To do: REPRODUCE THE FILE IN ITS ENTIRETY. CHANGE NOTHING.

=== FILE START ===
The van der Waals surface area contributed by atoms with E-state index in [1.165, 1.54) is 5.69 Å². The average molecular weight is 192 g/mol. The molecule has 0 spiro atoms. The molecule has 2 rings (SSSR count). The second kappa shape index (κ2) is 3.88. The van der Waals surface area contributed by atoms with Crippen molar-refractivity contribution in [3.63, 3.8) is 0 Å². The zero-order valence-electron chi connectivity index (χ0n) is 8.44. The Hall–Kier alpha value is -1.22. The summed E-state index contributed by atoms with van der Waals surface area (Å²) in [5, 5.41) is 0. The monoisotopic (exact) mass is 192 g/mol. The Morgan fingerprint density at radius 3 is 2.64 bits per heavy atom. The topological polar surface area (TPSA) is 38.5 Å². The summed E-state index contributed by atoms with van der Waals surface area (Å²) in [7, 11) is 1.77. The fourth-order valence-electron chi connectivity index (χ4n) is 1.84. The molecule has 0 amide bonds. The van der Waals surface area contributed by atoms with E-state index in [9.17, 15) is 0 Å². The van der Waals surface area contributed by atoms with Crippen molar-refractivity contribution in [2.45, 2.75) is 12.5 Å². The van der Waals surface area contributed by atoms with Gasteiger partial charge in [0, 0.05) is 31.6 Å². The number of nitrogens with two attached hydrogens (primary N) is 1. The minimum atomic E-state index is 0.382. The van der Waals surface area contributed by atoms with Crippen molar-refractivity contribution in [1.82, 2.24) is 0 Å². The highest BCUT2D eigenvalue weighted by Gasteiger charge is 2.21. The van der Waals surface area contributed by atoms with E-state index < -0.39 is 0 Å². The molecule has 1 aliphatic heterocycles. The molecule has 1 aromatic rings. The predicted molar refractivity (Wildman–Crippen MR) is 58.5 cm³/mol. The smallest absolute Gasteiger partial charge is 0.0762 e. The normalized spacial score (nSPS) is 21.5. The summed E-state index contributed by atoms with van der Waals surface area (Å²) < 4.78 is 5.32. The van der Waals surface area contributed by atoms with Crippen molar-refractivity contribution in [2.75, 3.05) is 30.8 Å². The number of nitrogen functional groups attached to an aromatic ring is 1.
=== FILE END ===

The van der Waals surface area contributed by atoms with E-state index in [1.165, 1.54) is 5.69 Å². The average molecular weight is 192 g/mol. The molecule has 0 spiro atoms. The molecule has 2 rings (SSSR count). The second kappa shape index (κ2) is 3.88. The van der Waals surface area contributed by atoms with Crippen molar-refractivity contribution in [3.63, 3.8) is 0 Å². The zero-order valence-electron chi connectivity index (χ0n) is 8.44. The Hall–Kier alpha value is -1.22. The summed E-state index contributed by atoms with van der Waals surface area (Å²) in [5, 5.41) is 0. The monoisotopic (exact) mass is 192 g/mol. The Morgan fingerprint density at radius 3 is 2.64 bits per heavy atom. The topological polar surface area (TPSA) is 38.5 Å². The summed E-state index contributed by atoms with van der Waals surface area (Å²) in [7, 11) is 1.77. The fourth-order valence-electron chi connectivity index (χ4n) is 1.84. The molecule has 0 amide bonds. The van der Waals surface area contributed by atoms with E-state index in [9.17, 15) is 0 Å². The van der Waals surface area contributed by atoms with Crippen molar-refractivity contribution in [2.45, 2.75) is 12.5 Å². The van der Waals surface area contributed by atoms with Gasteiger partial charge in [0, 0.05) is 31.6 Å². The number of nitrogens with two attached hydrogens (primary N) is 1. The minimum atomic E-state index is 0.382. The van der Waals surface area contributed by atoms with Crippen molar-refractivity contribution in [1.82, 2.24) is 0 Å². The highest BCUT2D eigenvalue weighted by Gasteiger charge is 2.21. The van der Waals surface area contributed by atoms with E-state index < -0.39 is 0 Å². The molecule has 1 aliphatic heterocycles. The molecule has 1 aromatic rings. The predicted molar refractivity (Wildman–Crippen MR) is 58.5 cm³/mol. The smallest absolute Gasteiger partial charge is 0.0762 e. The normalized spacial score (nSPS) is 21.5. The summed E-state index contributed by atoms with van der Waals surface area (Å²) < 4.78 is 5.32. The van der Waals surface area contributed by atoms with Crippen molar-refractivity contribution in [2.75, 3.05) is 30.8 Å². The number of nitrogen functional groups attached to an aromatic ring is 1.